text/xml application/xml application/xml+rss text/javascript;

    # SSL intermediate configuration from
    ssl_certificate /etc/ssl/certs/ssl-cert-chain-www-example-com.pem;
    ssl_certificate_key /etc/ssl/private/ssl-cert-www-example-com.key;
    ssl_dhparam /etc/ssl/private/dhparams.pem;
    ssl_session_timeout 1d;
    ssl_session_cache shared:SSL:50m;

    ssl_protocols TLSv1 TLSv1.1 TLSv1.2;
    ssl_ecdh_curve secp384r1;
    ssl_prefer_server_ciphers on;

    # HSTS (ngx_http_headers_module is required) (15768000 seconds = 6 months)
    add_header Strict-Transport-Security "max-age=15768000; includeSubdomains";

    # OCSP Stapling ---
    # fetch OCSP records from URL in ssl_certificate and cache them
    ssl_stapling on;
    ssl_stapling_verify on;
    ssl_trusted_certificate /etc/ssl/certs/ssl-ca-certs-startssl.pem;

    include /etc/nginx/conf.d/*.conf;

Although it may be more common to put the SSL configuration in a server configuration block, I decided to move it to the main http block since this is a proxy only for two virtual hosts that share the same SSL certificate. Otherwise, the only potentially odd thing I've done is set the user to www-data. This was done as the host OS is Ubuntu, and the default user id generated by the base NGINX image shares the same id as sshd, which disturbed me. At least www-data is web related, and has no write permissions anywhere in the container, let alone the host system.


server {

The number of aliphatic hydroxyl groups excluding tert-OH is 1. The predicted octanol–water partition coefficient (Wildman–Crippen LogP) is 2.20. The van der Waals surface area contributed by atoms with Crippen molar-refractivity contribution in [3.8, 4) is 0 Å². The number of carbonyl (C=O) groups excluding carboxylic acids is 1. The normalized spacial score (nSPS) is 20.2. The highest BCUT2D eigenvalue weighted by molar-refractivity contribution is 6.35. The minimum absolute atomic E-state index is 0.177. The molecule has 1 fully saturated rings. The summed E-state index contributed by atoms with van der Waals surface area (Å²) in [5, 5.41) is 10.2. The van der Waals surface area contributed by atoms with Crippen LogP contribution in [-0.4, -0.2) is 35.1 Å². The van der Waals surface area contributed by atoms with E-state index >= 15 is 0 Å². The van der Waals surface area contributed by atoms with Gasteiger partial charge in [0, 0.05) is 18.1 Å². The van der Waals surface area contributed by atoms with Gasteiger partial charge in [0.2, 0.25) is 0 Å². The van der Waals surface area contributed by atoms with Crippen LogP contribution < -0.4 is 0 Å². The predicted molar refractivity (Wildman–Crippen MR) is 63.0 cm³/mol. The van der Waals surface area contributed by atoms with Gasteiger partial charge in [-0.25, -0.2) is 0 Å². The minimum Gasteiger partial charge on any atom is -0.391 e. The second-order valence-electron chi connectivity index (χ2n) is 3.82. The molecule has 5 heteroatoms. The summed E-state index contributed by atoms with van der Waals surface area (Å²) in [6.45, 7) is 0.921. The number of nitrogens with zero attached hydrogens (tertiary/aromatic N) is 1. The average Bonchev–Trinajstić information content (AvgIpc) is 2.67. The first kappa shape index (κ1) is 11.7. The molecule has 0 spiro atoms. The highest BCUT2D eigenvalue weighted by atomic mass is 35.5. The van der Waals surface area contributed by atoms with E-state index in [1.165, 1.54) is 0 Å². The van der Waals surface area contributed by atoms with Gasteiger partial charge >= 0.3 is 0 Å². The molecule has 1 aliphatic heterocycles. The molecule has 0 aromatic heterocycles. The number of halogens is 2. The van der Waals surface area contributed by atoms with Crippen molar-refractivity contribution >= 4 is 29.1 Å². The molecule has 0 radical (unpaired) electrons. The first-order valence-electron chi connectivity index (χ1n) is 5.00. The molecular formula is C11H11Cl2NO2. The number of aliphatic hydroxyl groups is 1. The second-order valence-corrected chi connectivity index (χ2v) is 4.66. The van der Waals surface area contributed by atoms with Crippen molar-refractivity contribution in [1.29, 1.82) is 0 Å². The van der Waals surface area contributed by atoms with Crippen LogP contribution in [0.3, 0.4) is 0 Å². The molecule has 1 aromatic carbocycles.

listen 80 default_server;
    listen [::]:80 default_server;
    listen 443 default_server ssl;
    listen [::]:443 default_server ssl;


    root /usr/share/nginx/html;
    index index.html;

    # force TLS
    if ($scheme = http) {
        return 301 https://$server_name$request_uri;

    # try to get files from $root, otherwise redirect to Ghost
    location / {
        try_files $uri $uri/ =404;
        error_page 403 = @ghost;
        error_page 404 = @ghost;

    # ghost blog
    location @ghost {
        rewrite ^ $scheme://$uri redirect;

I go into more detail for this and the other vhost configuration in the article NGINX, Ghost, and host-linked images.


server {
    listen 80;
    listen [::]:80;
    listen 443 ssl;
    listen [::]:443 ssl;


    root /usr/share/nginx/html;
    index index.html;

    # force TLS
    if ($scheme = http) {
        return 301 https://$server_name$request_uri;

    # prevent hotlinking
    # test
    location ~* \.(gif|png|jpe?g)$ {
        valid_referers none blocked;
        if ($invalid_referer) {
            return 444;
        try_files $uri @ghost;

    # try to get files from $root, otherwise redirect to Ghost
    location / {
        try_files $uri @ghost;

    # proxy to Ghost (assumes 'ghost' is in /etc/hosts)
    location @ghost {
        proxy_set_header X-Forwarded-For $proxy_add_x_forwarded_for;
        proxy_set_header Host $http_host;